Persons infected with human immunodeficiency virus (HIV) have a six-fold to eight-fold higher risk of pneumonia [1,2] and up to a 40-fold higher risk of invasive pneumococcal disease compared with persons without HIV [3–6]. Immunization with the 23-valent pneumococcal polysaccharide vaccine (PPV23) is recommended in most HIV management guidelines , but reports on pneumococcal vaccine effectiveness in reducing rates of pneumococcal disease among HIV patients are inconsistent [5,6,8,9]. CD4+ cell count, HIV viral load, and treatment at the time of immunization may be key determinants of the clinical effectiveness of PPV23 [10,11]. Although the clinical benefit of PPV23 among HAART-naive appears limited , antibody responses to pneumococcal conjugate vaccines may be partially intact in both HAART-treated and untreated individuals [12,13].
HIV is associated with disturbance of all major lymphocyte populations, including B cells and CD4+ T cells, as well as increased lymphocyte turnover rates [14,15]. Highly active antiretroviral therapy (HAART) dramatically reduces viral replication and partially restores immune functions. In parallel with the increase in CD4+ T-cell count, HAART initiation leads to a significant increase in B-cell numbers and normalization of B-cell subpopulations [15,16]. Further, the B-cell superantigen HIV gp120 may bind to VH3, the predominant human immunoglobulin gene family used in the expression of antibodies to pneumococcal polysaccharides , and affect the qualitative antibody response in people with HIV . Thus, use of HAART may improve B-cell responses to both T-cell-independent and T-cell-dependent antigens after immunization.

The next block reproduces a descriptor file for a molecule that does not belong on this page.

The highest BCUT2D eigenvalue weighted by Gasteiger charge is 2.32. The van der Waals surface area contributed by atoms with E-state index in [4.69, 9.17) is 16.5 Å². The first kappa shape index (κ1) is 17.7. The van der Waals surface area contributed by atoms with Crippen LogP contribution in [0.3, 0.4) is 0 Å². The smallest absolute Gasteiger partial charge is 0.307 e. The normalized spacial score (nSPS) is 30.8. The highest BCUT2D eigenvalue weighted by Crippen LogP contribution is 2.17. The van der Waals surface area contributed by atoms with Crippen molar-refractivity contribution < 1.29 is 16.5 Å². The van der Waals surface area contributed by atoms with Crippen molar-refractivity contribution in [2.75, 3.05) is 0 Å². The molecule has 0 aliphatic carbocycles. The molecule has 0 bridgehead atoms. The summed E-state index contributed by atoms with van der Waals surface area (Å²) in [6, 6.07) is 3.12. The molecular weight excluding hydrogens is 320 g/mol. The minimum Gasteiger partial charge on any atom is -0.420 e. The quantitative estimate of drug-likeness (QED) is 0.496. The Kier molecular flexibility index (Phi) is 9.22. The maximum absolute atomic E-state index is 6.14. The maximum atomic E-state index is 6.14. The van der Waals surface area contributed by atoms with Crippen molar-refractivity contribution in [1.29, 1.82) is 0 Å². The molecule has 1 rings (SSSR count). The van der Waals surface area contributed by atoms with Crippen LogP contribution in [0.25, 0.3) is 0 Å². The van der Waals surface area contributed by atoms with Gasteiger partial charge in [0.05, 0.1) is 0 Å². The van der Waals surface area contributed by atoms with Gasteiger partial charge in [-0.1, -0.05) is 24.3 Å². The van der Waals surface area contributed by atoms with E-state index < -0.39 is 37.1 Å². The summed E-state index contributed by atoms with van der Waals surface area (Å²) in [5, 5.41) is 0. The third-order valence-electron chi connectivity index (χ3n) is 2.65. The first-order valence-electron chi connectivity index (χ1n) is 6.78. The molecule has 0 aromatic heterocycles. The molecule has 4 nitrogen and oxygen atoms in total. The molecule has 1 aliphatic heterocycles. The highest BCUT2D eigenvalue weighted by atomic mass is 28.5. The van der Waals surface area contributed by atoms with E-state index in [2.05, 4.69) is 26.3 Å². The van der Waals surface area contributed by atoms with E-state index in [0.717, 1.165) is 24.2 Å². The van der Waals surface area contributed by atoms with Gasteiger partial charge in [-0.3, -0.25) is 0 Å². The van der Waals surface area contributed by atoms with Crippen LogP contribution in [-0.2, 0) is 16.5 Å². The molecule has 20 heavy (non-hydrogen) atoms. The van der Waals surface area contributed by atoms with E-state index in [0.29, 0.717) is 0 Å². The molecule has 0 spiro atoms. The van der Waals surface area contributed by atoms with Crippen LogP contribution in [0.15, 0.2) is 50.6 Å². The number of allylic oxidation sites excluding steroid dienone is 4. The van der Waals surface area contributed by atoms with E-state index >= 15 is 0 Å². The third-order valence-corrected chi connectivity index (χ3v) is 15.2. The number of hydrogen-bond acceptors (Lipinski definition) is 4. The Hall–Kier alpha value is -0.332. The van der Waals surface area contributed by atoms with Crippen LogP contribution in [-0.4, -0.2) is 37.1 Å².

CPG 7909 is a Toll-like receptor 9 (TLR9) agonist and novel vaccine adjuvant. TLR9 detects unmethylated CpG dinucleotides, which are relatively common in the genomes of most bacteria (including pneumococci ) and DNA viruses  but are suppressed and usually methylated in vertebrate genomic DNA. TLR9 expression and signaling may be perturbed by HIV viremia and chronic immune activation [21,22]. Until now, the effect of direct TLR9 stimulation on adaptive immune responses has not been studied in viremic HIV patients, but an association between viral load and responsiveness to TLR9 agonist-adjuvanted hepatitis B vaccination has been observed in simian immunodeficiency virus (SIV)-infected rhesus macaques .
The aim of this study was to determine the impact of HAART on the antibody response to seven-valent pneumococcal conjugate vaccine (7vPnC). Further, we aimed to investigate the association between baseline CD4+ cell count, HIV viral load, and vaccine response to 7vPnC with or without a TLR9 agonist adjuvant.